Reporting from New York — Eliot Spitzer and Kathleen Parker want to clear up something from the outset: They have no intention of hosting a predictable political debate show.
Their new, as-of-yet-untitled roundtable program, which premieres on CNN this fall in the key 8 p.m. ET slot, will tackle a broad range of topics in a forum more akin to a conversation than the now-defunct "Crossfire," Parker said Wednesday.
"It's going to be what people talk about at their kitchen table every day," Spitzer added.
Like polka dots.
Before jumping on the phone with The Times, the duo said they had been discussing the former New York governor's desire to paint his barn with polka dots, a notion that does not thrill his wife.
"I'm a big fan of polka dots," Spitzer said.
"Stationary confetti!" quipped Parker.
Other topics they said they would have covered on a show Wednesday: the World Cup and the fate of Army Gen. Stanley A. McChrystal.
"It's going to be the blog approach," said Parker, a syndicated columnist for the Washington Post Writers Group, who won the Pulitzer Prize for commentary this year.
CNN may be taking a risk in pairing the conservative pundit and longtime Democratic politician, who resigned from office in 2008 amid revelations that he frequented a high-priced call-girl ring. But after taking a beating over its diminished prime-time ratings, the network is seeking a game-changing move to bring back viewers.
Launching a roundtable program is a tacit admission that CNN has been unable to gain traction with a straight newscast at 8 p.m. Current anchor Campbell Brown announced in May that she would be leaving because, she said with rare candor, "the simple fact is that not enough people want to watch my program." Brown was the third news anchor in that time slot since 2002.
The new show takes a page from CNN's old playbook: The pairing of two political opposites was the format of "Crossfire," the long-running debate program that CNN / U.S. President Jon Klein cancelled in 2005, saying the network wanted to move away from "head-butting debate shows." At the time, Klein said he agreed with comedian Jon Stewart's assertion that the show "was hurting America," adding that viewers were hungry for information, not opinion.
But faced with a dwindling audience, network executives concluded that they needed to inject more forceful opinions into the lineup to compete with the strong personalities on rivals Fox News and MSNBC. A point-counterpoint format gives the network an avenue to do so while still maintaining that it is committed to nonpartisan journalism.
In an interview, Klein insisted that the new show will have a "completely different approach" than "Crossfire."
"Yes, it involves two people who come at life and issues from different backgrounds," he said. "But the point isn't to stage a steel-cage match with predictable roles and the predictable drumbeat of noise and shouting. This is meant to be a really energizing and lively discussion of what's going on in the world."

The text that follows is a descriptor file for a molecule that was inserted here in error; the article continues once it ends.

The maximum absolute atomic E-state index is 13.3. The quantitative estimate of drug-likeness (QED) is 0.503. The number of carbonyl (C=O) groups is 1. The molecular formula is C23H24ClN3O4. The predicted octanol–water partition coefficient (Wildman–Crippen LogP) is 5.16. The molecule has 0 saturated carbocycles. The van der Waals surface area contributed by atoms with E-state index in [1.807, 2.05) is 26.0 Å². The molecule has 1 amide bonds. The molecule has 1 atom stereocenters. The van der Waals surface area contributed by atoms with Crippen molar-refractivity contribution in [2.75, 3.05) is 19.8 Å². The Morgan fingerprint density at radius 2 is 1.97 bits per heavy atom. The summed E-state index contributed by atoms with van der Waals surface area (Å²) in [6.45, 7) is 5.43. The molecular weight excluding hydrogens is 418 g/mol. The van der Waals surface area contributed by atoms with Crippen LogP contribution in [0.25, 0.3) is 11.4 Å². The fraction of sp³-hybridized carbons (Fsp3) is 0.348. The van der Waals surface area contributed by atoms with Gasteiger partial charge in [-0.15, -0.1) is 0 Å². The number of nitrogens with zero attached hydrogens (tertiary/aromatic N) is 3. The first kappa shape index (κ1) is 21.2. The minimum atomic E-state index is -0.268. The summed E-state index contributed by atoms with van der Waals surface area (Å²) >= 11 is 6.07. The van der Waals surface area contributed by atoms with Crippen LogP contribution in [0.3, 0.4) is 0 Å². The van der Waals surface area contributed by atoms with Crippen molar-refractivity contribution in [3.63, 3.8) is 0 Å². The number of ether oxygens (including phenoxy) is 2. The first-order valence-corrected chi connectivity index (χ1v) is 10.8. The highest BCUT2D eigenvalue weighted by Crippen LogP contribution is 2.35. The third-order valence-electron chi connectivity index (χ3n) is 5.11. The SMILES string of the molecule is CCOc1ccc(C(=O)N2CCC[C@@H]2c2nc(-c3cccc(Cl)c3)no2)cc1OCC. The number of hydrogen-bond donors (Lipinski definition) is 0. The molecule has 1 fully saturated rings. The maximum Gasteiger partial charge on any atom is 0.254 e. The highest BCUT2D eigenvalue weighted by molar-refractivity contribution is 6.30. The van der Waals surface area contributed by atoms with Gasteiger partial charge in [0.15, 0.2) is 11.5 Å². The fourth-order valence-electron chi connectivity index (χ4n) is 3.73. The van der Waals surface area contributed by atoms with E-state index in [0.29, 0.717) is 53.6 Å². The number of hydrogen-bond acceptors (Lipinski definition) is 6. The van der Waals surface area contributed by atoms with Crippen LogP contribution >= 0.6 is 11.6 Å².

When pressed about what the difference was, Klein responded: "You'll have to watch the show and see."
The network president said that when news breaks during the 8 p.m. hour, CNN's news anchors and reporters will fill in and cover the story.
For their part, Parker and Spitzer, who didn't know each other until they began discussions with the network, said they would eschew rigid ideological stances.
"Everyone can go and find a show that will validate what they believe," Parker said. "We're going to come in with, 'Let's find out what this means.' We might even change our minds in the course of a program."
Landing a prime-time cable news show is remarkable turn of events for Spitzer, whose prostitution scandal shocked even the jaded denizens of New York. But after lying low for less than a year, he reemerged onto the public stage as a prolific commentator. He recently served as a substitute anchor on MSNBC, which was also considering him for an on-air role.
Terry O'Neill, president of the National Organization for Women, said that while Spitzer's return to the spotlight was fast, she believes he is less toxic than other public figures felled by sex scandals because he has not behaved hypocritically.
"It's clearly going to be an issue for him, but it's not the be-all and end-all, because if his actions are in line with his apology, then I don't see women holding it against him forever," O'Neill said.
For his part, the former governor said he has made it his mission "to work very hard, atone for what I have done, not hide it or deny it, march forward and try to contribute."
Klein said he's confident that Spitzer is not just using the television show as a springboard to run for office again. He said the former governor repeatedly volunteered that he has no plans to do so.
Parker is less well-known but gained substantial attention during the 2008 election when she called on then- GOP vice presidential candidate Sarah Palin to leave the ticket, writing that she was "clearly out of her league." Her column unleashed a fierce debate about the qualifications of the Alaska governor and attacks on Parker for turning on a fellow conservative. This year, she won the Pulitzer Prize for commentary for "her perceptive, often witty columns on an array of political and moral issues," according to the board's citation.